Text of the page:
“I am so glad to have had the opportunity to continue working and progressing my career, while at the same time growing my family.”

Yvonne Driessens was on an expatriate assignment in the UK when she was pregnant with her first child. “I already knew I wanted to stay off longer than the Shell paid maternity leave and the British government allowed for up to six months of maternity leave,” Yvonne explained. She consulted her Line Manager to allow her to take time off which was approved and fully supported. At the end of her maternity leave, she went back to work at 80% of a full time equivalent which was supported under the expat agreements.

Soon after returning to work, Yvonne was pregnant again and like previously, she wanted to take six months of maternity leave. Her Line Manager, understanding her situation, pointed out that there might be a possibility that she would not want to go back to work after the leave was over. Initially, Yvonne could not imagine not returning to work, but this changed halfway through her maternity leave as she really had no interest in going back to work anytime soon.

“I could see that I would like to get back eventually, but not just then.” Yvonne said. So she contacted her Line Manager, to tell him he was right about his hunch and they discussed her options. Based on these discussions, her Line Manager organised for her to be on unpaid parental leave for two years, even though Yvonne was on an expat assignment during that time.

“As my husband was also an expat in the same location, I was fortunate I didn’t need to relocate with the arrangement,” Yvonne said gratefully, “At the end of the two years, and having a third child while on unpaid leave, connected with my Shell network and started to look for my next posting, which I found in Bangalore.”

Yvonne with kids

The new posting came with a new Line Manager who was skeptical on parttimers, but was willing to give it a go. Both parties agreed that if this arrangement didn’t work out, Yvonne would have to revert to the full-time status. But this never came about as Yvonne could manage her own deliverables and requirements; she was flexible even when business travel was required.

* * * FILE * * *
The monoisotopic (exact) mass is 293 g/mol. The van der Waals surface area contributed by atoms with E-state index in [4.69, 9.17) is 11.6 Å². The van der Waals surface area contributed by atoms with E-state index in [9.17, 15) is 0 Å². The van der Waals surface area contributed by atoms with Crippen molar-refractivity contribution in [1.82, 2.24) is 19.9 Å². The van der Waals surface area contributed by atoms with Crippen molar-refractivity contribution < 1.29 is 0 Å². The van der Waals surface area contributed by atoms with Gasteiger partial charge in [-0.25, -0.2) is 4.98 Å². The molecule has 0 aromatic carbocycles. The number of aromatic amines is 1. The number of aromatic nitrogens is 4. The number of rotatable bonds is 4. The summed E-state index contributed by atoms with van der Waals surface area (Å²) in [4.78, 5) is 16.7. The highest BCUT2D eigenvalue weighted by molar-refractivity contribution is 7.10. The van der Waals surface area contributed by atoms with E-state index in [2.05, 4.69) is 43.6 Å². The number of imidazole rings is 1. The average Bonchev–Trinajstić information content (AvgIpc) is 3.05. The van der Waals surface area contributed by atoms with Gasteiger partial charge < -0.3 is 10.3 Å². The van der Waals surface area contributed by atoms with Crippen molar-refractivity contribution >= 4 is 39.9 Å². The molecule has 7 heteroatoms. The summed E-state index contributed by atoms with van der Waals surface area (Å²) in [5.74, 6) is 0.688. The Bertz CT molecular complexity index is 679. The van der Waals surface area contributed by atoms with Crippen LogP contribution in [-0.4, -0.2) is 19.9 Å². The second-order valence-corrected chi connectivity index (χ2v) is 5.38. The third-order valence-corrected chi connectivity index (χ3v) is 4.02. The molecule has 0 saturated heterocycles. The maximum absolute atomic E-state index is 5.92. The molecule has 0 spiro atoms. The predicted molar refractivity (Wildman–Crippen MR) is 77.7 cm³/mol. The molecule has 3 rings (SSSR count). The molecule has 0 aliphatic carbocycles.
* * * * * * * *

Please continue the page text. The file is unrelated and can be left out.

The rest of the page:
At the end of the posting, the family moved to Australia and Yvonne returned to full time status again at Shell. At this time, her husband got a position on a part-time basis in the Prelude project team, Shell’s floating liquified natural gas facilty. Initially at 60% when the youngest was at kindergarten and then an 80% status when all the kids went to school five days a week.

“Since April last year my husband has started working on Prelude, on a fly in fly out schedule and so I have adopted flexible work hours when he is away to allow me to be home when the kids come home after school,” Yvonne shared with us. During those three weeks while Yvonne’s husband is offshore, she works from home to balance her work needs and family. But when her husband is home, she works slightly longer hours knowing she does not have to worry about the kids.

Such true-life examples magnify Shell’s flexible work and family-friendly policies regardless of where an employee is based and has enabled people like Yvonne to have children and being a significant part of the children’s lives, whilst still being able to continue to work and progress her career at Shell.

Yvonne reiterated, “Without the flexibility, I doubt I would have continued to work after I had my second child. I was willing to give up my career in order to be with the kids but I was never forced to make that choice. In turn, my husband has enjoyed the opportunity to be actively involved in the kids’ activities when we arrived in Perth.”

She concluded, “I am so glad to have had the opportunity to continue working and progressing my career, while at the same time growing my family.”

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